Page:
The film fits into the crime genre, with the ongoing run and chase of criminal Michel awning much of the overarching plot. But for the aforementioned third of the film, I instead find myself breathless from the baring display of human simplicity. There’s an ironic vitality to it, because it’s in a private sphere that we are so honestly exposed. As a filmmaker, for what reason would Godard dedicate his time to over-emphasising moments of melodrama when those are the moments that have been stressed on screen a thousand times before? To do so would be to build that transparent barrier for escapism as opposed to showing something simple and real. Indeed, these are characters of the Hollywood sort: a man forever fleeting from normality and a woman harbouring his hooligan nature. But for a considerable amount of frame-time, this is forgotten. Pure dialogue dominates, pure personality surfaces.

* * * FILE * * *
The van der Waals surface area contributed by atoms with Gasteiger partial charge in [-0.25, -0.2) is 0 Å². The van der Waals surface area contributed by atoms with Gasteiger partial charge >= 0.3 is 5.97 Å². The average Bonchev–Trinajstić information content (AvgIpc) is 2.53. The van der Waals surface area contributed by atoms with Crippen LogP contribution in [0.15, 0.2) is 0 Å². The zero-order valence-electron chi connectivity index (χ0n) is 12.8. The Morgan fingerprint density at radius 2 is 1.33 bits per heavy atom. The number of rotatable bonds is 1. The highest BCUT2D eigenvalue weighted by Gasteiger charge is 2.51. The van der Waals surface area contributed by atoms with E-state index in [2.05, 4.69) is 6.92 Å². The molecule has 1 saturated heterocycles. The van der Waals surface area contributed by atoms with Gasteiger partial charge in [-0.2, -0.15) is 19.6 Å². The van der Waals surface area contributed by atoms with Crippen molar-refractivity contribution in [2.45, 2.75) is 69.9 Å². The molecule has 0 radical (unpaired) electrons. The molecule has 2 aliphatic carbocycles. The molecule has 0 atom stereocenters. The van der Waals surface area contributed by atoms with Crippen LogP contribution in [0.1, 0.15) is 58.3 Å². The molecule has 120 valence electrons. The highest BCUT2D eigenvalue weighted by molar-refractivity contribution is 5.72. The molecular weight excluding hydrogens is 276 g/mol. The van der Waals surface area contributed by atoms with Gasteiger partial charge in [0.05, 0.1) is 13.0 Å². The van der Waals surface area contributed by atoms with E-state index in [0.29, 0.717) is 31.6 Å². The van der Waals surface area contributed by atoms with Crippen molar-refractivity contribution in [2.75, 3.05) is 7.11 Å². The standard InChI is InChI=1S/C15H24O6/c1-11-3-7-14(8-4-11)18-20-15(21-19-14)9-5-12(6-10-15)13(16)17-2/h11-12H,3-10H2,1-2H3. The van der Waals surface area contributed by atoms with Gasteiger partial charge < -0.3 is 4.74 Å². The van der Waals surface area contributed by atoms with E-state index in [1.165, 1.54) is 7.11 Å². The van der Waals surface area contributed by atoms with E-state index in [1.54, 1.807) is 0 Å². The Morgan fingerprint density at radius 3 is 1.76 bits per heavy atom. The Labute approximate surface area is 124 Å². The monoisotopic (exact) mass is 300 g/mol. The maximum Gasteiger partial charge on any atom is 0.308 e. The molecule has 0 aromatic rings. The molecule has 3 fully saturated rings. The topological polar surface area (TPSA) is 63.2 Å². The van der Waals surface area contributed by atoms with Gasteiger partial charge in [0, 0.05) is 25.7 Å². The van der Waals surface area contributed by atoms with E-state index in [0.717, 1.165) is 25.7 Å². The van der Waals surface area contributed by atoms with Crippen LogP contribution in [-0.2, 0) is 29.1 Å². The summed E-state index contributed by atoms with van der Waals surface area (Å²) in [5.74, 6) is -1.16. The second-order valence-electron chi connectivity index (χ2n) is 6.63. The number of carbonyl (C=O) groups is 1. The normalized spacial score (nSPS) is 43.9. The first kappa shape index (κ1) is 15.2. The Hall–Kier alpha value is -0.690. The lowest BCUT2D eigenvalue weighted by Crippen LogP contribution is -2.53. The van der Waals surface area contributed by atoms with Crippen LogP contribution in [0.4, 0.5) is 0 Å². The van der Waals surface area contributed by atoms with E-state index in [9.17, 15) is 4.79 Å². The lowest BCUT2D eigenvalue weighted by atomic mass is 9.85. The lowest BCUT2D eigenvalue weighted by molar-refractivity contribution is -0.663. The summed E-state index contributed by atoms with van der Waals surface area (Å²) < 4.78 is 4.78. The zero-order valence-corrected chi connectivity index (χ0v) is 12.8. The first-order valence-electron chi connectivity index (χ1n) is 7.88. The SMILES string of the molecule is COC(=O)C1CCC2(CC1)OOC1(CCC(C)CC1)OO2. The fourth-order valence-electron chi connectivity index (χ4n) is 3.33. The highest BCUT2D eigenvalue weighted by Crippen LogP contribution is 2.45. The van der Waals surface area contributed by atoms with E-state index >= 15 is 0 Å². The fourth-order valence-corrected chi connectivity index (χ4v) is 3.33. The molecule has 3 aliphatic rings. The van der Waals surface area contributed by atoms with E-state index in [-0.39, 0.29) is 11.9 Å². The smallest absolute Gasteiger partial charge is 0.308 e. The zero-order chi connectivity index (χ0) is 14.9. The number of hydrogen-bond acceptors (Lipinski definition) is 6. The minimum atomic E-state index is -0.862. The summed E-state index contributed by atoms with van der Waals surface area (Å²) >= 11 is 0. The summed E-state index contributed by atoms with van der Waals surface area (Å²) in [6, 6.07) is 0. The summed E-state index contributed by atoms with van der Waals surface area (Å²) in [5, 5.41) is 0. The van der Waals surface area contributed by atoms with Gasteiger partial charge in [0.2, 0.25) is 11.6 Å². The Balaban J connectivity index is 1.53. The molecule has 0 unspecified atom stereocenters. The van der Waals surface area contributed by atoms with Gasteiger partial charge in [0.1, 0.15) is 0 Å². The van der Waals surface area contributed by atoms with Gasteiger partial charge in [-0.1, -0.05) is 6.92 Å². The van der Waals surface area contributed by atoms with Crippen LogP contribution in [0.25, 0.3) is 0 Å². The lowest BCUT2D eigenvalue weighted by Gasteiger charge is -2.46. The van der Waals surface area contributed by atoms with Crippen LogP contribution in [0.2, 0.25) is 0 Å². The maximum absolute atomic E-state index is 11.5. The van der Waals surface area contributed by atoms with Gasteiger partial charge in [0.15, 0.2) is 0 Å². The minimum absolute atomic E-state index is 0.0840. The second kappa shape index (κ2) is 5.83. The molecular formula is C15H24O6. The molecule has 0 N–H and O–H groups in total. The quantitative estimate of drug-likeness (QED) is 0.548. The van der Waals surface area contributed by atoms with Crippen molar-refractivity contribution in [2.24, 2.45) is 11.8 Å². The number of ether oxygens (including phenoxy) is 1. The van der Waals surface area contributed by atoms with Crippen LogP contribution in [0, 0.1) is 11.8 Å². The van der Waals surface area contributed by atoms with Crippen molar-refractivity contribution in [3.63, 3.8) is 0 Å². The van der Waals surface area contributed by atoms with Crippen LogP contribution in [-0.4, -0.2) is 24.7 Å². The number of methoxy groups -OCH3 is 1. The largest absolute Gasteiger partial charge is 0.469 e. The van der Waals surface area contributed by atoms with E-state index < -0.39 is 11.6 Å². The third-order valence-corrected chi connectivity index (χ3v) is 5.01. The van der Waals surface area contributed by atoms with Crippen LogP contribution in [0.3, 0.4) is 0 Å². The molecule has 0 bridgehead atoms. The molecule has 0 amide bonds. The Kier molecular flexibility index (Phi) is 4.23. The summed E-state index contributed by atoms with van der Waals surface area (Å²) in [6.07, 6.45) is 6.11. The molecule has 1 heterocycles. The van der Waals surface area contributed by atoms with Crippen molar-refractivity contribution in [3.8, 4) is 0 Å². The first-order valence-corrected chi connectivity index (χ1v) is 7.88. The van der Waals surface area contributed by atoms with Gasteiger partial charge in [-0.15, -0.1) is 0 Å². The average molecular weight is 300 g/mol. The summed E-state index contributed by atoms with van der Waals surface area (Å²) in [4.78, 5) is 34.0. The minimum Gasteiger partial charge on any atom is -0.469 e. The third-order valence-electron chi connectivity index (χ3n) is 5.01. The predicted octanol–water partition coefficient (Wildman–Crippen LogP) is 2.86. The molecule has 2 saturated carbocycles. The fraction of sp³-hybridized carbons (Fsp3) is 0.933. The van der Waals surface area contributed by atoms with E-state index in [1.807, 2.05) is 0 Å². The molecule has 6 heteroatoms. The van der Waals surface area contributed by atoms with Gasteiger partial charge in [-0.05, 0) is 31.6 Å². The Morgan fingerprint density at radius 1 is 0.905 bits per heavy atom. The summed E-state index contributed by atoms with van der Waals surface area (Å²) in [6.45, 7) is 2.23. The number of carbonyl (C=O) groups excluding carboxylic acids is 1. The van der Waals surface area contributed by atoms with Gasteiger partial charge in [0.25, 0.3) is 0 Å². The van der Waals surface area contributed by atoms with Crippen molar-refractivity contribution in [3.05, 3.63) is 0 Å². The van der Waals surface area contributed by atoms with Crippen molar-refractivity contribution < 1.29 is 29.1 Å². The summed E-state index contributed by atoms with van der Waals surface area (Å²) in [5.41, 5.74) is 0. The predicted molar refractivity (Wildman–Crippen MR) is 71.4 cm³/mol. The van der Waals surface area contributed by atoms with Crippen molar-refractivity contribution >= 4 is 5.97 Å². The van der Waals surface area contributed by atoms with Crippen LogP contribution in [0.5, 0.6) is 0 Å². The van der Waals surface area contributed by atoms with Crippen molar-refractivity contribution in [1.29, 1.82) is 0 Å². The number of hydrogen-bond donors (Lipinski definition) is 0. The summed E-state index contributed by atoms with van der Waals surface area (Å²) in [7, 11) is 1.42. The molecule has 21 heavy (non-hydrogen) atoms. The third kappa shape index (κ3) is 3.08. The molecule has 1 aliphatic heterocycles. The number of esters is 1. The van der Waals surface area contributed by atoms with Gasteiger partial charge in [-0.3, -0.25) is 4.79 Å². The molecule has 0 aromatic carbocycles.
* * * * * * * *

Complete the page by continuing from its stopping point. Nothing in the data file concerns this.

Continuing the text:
This is the modernity that the French New Wave genre conceived: minimum camerawork, maximum conversation. And when it’s a conversation you can in some way recall having with another – “Leave me alone, I’m thinking” “What about?” “The thing is, I don’t even know” – instead of a barrier, you pass only resonance. That’s the kind of art that I like; I enjoy feeling like there’s no division. And that feeling doesn’t just come from cinema. It extends across forms – art itself, music, fashion, literature. What an artist is to capture is an honest, solidified image of a fleeting moment, or as Baudelaire phrased it: ‘to distil the eternal from the transitory’. I run the risk of pouring out the 10,000 words I composed for my final University dissertation here, which began at that very point. But what I will say is this: for a work of art to hold a place in the annals of history, the intangible concept of human essence must be present.